I. Samples Obtained from Research Subjects

Download 13.4 Kb.
Date conversion01.02.2017
Size13.4 Kb.

IAORC Process - Obtaining Human Derived Material for Research

Overview of Responsibilities and Procedures1

(Office of Academic and Research Affairs – March 7, 2016)

I. Samples Obtained from Research Subjects
All research involving human derived material (e.g., tissues, biopsies, fluids, etc.) obtained from living research subjects must be reviewed and approved in advance by the Committee for the Protection of Human Subjects (CPHS). This includes de-identified samples obtained by UTHealth investigators from any location as well as samples obtained from collaborators at other institutions who initially obtained the material (link to HOOP 200 – Review of Research). Investigators should contact the CPHS Office for further information on obtaining and using such samples in research (http://www.uth.edu/CPHS/).
Certain material obtained from living subjects for research or educational purposes with proper approval may be identifiable as being of human origin by a layperson (e.g., a limb obtained by amputation, bones from a hip replacement, etc.). Such material must be disposed of in an appropriate and respectful manner after the research or educational use is finished. When appropriate, IRB protocols should stipulate that any such material should be transferred to the UTHealth Human Structure Facility for proper disposal in a timely manner after the research or educational use is completed.
II. Anatomical Specimens
Anatomical specimens are defined as body parts, including bones and viscera, obtained from deceased human bodies or surgical specimens. Small quantities of tissues and histological sections that would not be recognizable to a layperson as derived from human body parts are not considered anatomical specimens (see HOOP 97 – Deceased Human Bodies and Anatomical Specimens).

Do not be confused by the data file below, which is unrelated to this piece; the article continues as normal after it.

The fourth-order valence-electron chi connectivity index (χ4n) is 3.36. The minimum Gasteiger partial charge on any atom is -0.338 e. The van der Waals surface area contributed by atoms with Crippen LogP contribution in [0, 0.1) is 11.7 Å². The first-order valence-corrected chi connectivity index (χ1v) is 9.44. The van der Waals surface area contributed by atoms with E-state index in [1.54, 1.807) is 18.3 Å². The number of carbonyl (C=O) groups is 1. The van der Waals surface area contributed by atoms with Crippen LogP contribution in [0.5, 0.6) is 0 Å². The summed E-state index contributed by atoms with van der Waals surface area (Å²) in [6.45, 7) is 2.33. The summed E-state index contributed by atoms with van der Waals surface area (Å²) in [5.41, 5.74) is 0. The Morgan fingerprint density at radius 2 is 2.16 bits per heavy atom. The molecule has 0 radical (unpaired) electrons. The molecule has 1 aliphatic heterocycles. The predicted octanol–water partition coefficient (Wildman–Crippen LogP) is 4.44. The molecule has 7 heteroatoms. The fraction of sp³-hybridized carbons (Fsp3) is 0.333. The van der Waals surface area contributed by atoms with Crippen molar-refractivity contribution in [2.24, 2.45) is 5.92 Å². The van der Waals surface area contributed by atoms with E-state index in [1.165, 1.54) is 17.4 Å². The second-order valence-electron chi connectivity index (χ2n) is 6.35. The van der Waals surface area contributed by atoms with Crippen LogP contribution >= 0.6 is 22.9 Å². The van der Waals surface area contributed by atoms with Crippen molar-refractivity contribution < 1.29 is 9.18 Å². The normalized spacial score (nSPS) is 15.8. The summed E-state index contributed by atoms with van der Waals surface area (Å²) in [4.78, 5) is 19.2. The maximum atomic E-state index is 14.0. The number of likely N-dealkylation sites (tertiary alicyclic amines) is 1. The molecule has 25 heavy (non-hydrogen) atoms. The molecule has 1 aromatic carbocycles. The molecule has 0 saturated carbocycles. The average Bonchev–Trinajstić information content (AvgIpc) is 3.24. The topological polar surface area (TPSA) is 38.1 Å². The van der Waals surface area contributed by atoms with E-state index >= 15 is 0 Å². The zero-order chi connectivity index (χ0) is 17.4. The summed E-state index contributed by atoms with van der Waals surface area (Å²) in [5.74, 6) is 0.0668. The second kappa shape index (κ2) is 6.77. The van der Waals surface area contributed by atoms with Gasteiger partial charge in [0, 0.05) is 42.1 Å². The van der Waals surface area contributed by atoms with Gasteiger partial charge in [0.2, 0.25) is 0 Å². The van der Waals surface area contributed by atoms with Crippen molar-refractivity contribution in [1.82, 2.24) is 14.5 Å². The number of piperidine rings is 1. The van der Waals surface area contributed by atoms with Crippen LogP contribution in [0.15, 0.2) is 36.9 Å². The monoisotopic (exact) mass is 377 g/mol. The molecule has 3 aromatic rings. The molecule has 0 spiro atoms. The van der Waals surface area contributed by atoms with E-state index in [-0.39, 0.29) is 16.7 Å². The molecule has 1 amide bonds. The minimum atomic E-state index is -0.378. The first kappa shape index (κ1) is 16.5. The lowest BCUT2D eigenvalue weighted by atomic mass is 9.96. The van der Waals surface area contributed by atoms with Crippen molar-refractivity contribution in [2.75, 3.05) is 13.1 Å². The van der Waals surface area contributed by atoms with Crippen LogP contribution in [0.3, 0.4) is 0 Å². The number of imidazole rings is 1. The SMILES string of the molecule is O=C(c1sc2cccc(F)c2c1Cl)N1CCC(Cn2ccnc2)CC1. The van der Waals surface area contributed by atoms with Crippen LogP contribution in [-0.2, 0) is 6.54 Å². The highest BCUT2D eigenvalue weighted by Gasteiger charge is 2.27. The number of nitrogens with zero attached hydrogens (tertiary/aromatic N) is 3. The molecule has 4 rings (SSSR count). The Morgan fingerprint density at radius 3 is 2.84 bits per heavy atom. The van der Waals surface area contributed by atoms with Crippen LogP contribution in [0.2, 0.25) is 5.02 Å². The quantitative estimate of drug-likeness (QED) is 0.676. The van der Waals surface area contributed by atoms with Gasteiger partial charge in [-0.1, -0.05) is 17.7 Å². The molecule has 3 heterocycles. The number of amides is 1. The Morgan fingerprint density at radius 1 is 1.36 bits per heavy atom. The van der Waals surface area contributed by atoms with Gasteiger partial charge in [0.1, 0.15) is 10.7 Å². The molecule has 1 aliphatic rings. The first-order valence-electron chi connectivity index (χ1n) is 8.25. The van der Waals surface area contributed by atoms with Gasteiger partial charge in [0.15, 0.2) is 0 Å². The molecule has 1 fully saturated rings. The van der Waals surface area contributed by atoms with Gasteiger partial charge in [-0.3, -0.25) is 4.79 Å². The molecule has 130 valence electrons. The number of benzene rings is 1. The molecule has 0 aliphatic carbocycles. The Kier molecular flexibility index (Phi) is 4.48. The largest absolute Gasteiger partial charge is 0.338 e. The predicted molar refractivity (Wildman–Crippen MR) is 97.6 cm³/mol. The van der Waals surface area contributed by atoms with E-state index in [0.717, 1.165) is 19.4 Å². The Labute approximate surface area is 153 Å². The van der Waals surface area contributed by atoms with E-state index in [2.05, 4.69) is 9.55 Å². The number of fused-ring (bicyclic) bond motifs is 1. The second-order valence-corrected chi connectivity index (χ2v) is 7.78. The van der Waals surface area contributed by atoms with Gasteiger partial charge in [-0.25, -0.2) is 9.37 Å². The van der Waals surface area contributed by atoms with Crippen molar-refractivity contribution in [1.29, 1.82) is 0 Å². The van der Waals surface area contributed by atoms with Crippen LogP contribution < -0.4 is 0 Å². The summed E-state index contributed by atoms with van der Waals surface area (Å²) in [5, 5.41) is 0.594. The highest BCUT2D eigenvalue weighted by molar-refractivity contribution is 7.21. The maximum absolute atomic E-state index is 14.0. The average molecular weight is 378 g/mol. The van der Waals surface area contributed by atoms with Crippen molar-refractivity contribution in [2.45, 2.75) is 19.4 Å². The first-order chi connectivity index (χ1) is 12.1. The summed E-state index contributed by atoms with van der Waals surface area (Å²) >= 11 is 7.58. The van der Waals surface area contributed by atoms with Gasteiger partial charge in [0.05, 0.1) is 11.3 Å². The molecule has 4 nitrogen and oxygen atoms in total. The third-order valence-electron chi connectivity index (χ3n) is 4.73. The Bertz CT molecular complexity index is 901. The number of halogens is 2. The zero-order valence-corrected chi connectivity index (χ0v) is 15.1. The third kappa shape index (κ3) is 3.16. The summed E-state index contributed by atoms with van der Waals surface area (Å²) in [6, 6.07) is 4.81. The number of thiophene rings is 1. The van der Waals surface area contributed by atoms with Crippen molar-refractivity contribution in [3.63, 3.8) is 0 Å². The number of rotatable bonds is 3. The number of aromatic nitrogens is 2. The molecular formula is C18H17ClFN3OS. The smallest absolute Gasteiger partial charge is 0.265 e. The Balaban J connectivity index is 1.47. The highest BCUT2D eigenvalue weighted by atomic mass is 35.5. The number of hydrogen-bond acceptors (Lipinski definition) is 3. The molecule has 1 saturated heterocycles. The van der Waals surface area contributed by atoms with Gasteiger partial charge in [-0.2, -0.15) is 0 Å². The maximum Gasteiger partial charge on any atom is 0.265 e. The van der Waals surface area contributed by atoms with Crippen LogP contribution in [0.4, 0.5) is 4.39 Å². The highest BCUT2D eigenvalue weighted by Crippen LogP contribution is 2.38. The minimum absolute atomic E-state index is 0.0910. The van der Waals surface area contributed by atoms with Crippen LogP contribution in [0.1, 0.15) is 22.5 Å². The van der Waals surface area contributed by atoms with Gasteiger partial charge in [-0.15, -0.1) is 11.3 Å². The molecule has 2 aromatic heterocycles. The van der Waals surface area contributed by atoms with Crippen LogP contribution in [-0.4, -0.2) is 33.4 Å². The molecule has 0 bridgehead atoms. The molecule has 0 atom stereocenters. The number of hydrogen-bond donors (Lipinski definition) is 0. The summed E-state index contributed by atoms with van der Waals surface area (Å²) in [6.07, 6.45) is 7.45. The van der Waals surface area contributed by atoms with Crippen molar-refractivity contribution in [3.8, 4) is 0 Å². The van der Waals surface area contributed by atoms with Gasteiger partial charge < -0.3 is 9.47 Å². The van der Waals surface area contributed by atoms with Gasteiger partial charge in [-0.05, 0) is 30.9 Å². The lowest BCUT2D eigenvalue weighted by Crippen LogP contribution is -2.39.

All requests to obtain and use anatomical specimens for research must be reviewed and approved by the Director of the Human Structure Facility (see:  https://med.uth.edu/nba/willed-body-program/iaorc/). This includes specimens to be obtained from the university’s Willed Body Program, from surgical procedures or autopsies performed by UTHealth physicians, and from other universities or organizations.
If requests are approved, the Director of the Human Structure Facility will arrange for specimens to be obtained from the Willed Body Program or instruct investigators how to request specimens from the Pathology Department or other appropriate non-UTHealth source. Approval by the Director of the Human Structure Facility is required, but additional approval(s) may also be required (vide infra).
Specimens provided by Pathology or outside sources should be sent directly to the Human Structure Facility for administrative log in and records processing before delivery to the investigator. In special circumstances, samples may be sent from the provider directly to the investigator if approved in advance by the Director of the Human Structure Facility.